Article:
There are many benefits to good money management, including lower anxiety, better relationships and better overall well-being. Creating a budget is the first step to taking control of your finances and developing good money habits.
Why do a budget?
Completing a budget will show you what you currently spend your money on and how much, if anything, is left over for savings. You can then consider what your priorities are and make decisions about discretionary spending.
A budget lets you see if you are spending more or less than you earn, can help you get on top of bills and show you how much is available to save towards future goals.
Setting some goals so you have a reason to save is a great motivator for completing a budget.
The easiest way to do a budget is with a budgeting tool, like our budget calculator. Complete online or download the Excel version to complete on your own device. The first time you do a budget, expect to spend a bit of time getting it right. Choose a time you’re less likely to be interrupted so you can focus.
How to do a budget?
You can prepare a budget for any period of time; a fortnight, a month, a year. We suggest initially budgeting for a whole year, so that you capture expenses you pay less frequently, like utilities, car rego and insurances. Completing an annual budget also helps you better manage variable expenses. For example, your electricity bill may be higher in winter or summer, depending on where you live and how much you rely on heating and cooling.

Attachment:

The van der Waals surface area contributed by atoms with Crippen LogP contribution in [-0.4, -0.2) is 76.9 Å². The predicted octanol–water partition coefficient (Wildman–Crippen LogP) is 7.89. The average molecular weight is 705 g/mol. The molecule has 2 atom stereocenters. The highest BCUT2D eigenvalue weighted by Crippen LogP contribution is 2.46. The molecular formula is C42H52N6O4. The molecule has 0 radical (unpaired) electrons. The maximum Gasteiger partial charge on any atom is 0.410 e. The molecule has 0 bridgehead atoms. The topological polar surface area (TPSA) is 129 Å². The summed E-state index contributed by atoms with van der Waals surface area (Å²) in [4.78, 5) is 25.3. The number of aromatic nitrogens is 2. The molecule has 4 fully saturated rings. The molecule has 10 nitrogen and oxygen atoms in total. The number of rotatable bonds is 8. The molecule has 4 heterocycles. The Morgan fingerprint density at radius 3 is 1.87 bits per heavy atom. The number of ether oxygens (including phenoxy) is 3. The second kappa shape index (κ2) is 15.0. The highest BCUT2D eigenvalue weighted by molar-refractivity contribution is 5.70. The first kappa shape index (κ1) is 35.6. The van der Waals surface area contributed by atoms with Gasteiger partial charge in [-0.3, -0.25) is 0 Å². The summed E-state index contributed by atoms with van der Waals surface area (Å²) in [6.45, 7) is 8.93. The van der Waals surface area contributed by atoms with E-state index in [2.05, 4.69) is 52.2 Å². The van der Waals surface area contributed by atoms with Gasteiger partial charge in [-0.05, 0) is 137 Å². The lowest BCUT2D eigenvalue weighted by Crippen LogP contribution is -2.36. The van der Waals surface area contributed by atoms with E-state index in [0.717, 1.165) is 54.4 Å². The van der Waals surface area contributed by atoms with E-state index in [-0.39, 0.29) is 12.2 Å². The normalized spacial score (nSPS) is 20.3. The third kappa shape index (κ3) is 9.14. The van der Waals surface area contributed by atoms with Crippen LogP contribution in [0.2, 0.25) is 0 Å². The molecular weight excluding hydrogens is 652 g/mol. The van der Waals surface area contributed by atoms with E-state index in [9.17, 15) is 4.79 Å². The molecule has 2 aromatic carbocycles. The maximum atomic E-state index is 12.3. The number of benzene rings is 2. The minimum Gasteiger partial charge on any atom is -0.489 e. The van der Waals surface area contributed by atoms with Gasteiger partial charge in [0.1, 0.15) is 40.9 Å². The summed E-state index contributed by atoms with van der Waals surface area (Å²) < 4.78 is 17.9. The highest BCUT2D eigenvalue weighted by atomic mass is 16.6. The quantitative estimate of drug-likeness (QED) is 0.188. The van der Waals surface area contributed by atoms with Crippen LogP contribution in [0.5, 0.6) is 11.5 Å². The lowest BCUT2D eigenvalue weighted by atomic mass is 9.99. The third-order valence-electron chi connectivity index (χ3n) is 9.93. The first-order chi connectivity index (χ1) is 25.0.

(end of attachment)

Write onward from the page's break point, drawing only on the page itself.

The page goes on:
Tips to help when completing your budget
Refer to your bank statements
Use your bank statements to account for regular income, such as salary, government benefits and investment income; and expenses, such as rent or mortgage, food and other regular outgoings. If you use a credit card, you’ll need to go through your credit card statements as well.
Track your cash spending
Make sure you also track cash spending especially if you are in a habit of withdrawing cash from an ATM or through EFTPOS when you make a purchase. Use a spending tracker app or carry a small notebook and pen with you to record each time you pay for something with cash. When you know what you’re spending cash on, you can add the details to your budget.
Convert to pay periods
When you’ve completed your annual budget, divide each amount by the number of pay periods in a year. For example, ADF members are paid fortnightly so divide each annual income and expense amount by 26. This will let you to clearly see how much you need to put away each pay to meet your expenses. If you are using a budgeting tool it may do this for you.
Surplus or deficit
When you’ve completed your budget, it should show that you either have surplus income or that you are spending more than you earn and are in deficit. Consider whether this reflects your reality. For example, if your budget says you should have a surplus but you haven’t saved any money, then chances are you’ve missed something. If on the other hand it says you’re in deficit but you have no debt, you may have overestimated your expenses or underestimated your income.
It’s not easy getting it right the first time around so be patient and methodical and keep working on it until you have a budget that accurately represents your income and expenses. It’s definitely worth the effort.